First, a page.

Buzzword Bingo, The Sequel

Wikimedia Commons: Abbey Hendrickson

Wikimedia Commons:
Abbey Hendrickson

About seven years ago, in the January 2007 issue of our 60-Second Email, Think Outside the Buzzword, we featured several popular consultant terms (a.k.a. jargon) along with their alleged as well as their true meaning.

Well seven years is certainly more than enough time for a new batch to flourish.  So here’s the sequel:

Buzzword: “Take this offline”  (to deal with separately and later)
Example: (said with a friendly, gracious tone) “Bob, let’s not tie up the conference call with this issue right now.  Why don’t we take this offline.”
Real meaning: “You have no clue how steamed I am by what you’ve just said, and if you know what’s good for you, you’ll stop your yapping right now.”

Buzzword: “Value-added”  (to enhance the value of something, typically at no or less-than-expected cost)
Example: “Our knowledge workers provide value-added solutions by thinking outside the box.”
Real meaning: “We’re not totally certain how you, the customer, define value; so we hope this smoke screen will stop you from asking us for more details.”

Buzzword: “Does that make sense?”  (usually said following a pause and after a lengthy explanation to obtain customer agreement)
Example: “…and so to summarize, the final state is one of over-intensified near-simultaneous market saturation and de-coupling……Does that make sense?”
Real meaning: “I’ve been speaking for so long now trying to finagle an answer to your question, that I’ve truly forgotten what you asked and/or what I’ve just said.  I could use some help here; do you believe what I’ve just spewed forth?”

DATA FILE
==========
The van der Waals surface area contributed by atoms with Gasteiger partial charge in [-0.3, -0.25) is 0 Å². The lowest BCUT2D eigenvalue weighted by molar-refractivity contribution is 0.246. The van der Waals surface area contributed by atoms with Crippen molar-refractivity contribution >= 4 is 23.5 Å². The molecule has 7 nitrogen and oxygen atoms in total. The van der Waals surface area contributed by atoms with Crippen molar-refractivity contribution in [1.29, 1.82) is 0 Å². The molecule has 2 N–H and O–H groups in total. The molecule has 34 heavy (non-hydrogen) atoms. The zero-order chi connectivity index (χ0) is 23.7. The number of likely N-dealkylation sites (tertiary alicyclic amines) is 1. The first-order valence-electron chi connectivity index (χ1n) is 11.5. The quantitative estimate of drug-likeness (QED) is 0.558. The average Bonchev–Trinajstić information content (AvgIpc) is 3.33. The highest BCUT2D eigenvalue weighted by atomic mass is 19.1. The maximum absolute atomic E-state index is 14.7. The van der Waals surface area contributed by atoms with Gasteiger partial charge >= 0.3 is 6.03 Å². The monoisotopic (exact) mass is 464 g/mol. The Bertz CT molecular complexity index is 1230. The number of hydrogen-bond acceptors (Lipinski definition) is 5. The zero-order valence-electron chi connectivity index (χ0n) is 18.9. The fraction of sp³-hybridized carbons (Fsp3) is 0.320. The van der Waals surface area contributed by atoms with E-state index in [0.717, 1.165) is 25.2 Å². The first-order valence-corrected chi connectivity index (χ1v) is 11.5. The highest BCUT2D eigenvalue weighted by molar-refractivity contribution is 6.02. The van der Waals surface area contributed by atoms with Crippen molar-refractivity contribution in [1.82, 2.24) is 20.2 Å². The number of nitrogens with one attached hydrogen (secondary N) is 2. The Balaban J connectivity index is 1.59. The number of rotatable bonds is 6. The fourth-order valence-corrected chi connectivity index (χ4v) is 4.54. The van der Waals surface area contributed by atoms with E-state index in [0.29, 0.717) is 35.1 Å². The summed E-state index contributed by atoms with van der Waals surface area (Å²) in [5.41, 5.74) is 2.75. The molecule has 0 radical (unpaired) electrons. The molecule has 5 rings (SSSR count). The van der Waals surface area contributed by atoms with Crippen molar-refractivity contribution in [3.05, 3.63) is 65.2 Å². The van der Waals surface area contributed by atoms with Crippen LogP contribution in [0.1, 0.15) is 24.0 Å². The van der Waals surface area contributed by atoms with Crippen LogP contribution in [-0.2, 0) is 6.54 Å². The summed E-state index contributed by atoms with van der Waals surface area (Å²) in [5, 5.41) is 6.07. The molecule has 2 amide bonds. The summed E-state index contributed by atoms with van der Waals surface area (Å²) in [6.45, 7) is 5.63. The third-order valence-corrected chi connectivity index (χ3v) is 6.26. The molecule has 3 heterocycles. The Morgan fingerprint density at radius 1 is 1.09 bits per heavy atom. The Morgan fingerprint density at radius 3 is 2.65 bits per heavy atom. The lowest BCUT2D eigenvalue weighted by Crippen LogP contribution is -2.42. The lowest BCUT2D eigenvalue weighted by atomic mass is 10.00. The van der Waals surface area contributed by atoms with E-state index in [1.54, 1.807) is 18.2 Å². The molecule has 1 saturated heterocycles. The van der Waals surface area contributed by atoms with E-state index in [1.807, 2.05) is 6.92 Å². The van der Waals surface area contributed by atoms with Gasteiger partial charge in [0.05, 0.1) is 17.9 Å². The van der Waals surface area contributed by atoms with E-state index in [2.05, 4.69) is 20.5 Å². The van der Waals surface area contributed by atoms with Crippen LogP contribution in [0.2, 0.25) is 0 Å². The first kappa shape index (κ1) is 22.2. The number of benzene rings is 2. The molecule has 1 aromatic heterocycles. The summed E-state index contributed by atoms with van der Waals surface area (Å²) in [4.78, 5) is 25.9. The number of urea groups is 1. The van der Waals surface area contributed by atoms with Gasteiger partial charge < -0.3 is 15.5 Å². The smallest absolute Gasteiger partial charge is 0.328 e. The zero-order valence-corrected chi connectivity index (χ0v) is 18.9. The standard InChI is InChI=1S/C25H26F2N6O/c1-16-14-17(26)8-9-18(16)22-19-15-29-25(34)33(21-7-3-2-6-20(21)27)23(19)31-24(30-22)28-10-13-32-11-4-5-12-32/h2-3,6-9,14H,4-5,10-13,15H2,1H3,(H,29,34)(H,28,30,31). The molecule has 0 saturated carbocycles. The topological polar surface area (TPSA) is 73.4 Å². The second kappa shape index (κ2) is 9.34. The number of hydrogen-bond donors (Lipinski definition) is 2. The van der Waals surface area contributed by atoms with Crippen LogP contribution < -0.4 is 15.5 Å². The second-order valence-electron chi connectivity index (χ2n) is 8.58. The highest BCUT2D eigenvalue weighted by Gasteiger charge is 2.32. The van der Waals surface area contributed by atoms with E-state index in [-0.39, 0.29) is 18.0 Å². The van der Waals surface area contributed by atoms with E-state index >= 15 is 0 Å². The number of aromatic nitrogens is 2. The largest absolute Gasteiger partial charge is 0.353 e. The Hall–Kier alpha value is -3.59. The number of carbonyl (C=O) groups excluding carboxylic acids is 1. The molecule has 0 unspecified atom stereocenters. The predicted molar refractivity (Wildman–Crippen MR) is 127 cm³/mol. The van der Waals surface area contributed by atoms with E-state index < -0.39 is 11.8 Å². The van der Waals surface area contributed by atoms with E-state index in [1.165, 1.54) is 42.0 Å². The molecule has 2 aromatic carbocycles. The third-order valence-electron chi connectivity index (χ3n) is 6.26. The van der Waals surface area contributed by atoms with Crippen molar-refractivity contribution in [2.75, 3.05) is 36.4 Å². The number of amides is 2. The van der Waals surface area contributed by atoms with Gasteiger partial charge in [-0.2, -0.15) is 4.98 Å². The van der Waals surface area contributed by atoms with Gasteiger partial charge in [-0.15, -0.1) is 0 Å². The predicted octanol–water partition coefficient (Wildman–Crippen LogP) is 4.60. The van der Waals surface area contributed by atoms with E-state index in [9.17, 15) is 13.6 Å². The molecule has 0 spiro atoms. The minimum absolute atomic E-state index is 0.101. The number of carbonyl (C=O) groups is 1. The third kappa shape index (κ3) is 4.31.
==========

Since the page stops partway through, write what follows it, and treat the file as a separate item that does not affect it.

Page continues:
Buzzword: Learnings [note, you must make “learning” plural, otherwise it’s less “impactful”]  (typically used following a good or negative outcome, in the hope that something was learned as result, and that said knowledge can later be incorporated into similar activities)
Example: “Hey Mary, notwithstanding the fact that the project was a complete and utter failure, what are the most strategic learnings?”
Real meaning: “In our value-added approach to work, it’s untenable for our people to have just learning.  Our ROI focus mandates that our solutions yield multiple learnings.”

Buzzword: Leverage (to benefit from, especially by reducing the time or cost required to complete future work)
Example: “Souhel, how can we leverage the value-added learnings from the recent Frammus project for the upcoming Blammus project?”
Real meaning: “Hey Souhel, know any good shortcuts for getting the Blammus project done?  I’m tired.”

Buzzword: “Move the needle” (to have significant impact)
Example: “Our impactful, out-of-the box solutions to your supply chain issues will certainly move the needle.”
Real meaning: “I kinda think we can help you, but please, don’t ask me to articulate or provide real details as to how.  How about you just take it on faith, okay?”

Buzzword: Deeper dive / Peel the onion (to increase the value-added learnings by conducting a more rigorous analysis)
Example: “Ultimately, we’ll need to do a deeper dive on the matter [or peel the onion] in order to ascertain our strategic next steps.”
Real meaning: “Everything we’ve tried to-date has failed, and I have no clue what to do next.  So now I’ll put on my dancing shoes, and play for time.  Cue the music.”

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What buzzwords do you love/hate the most?  Post your answers and comments below.

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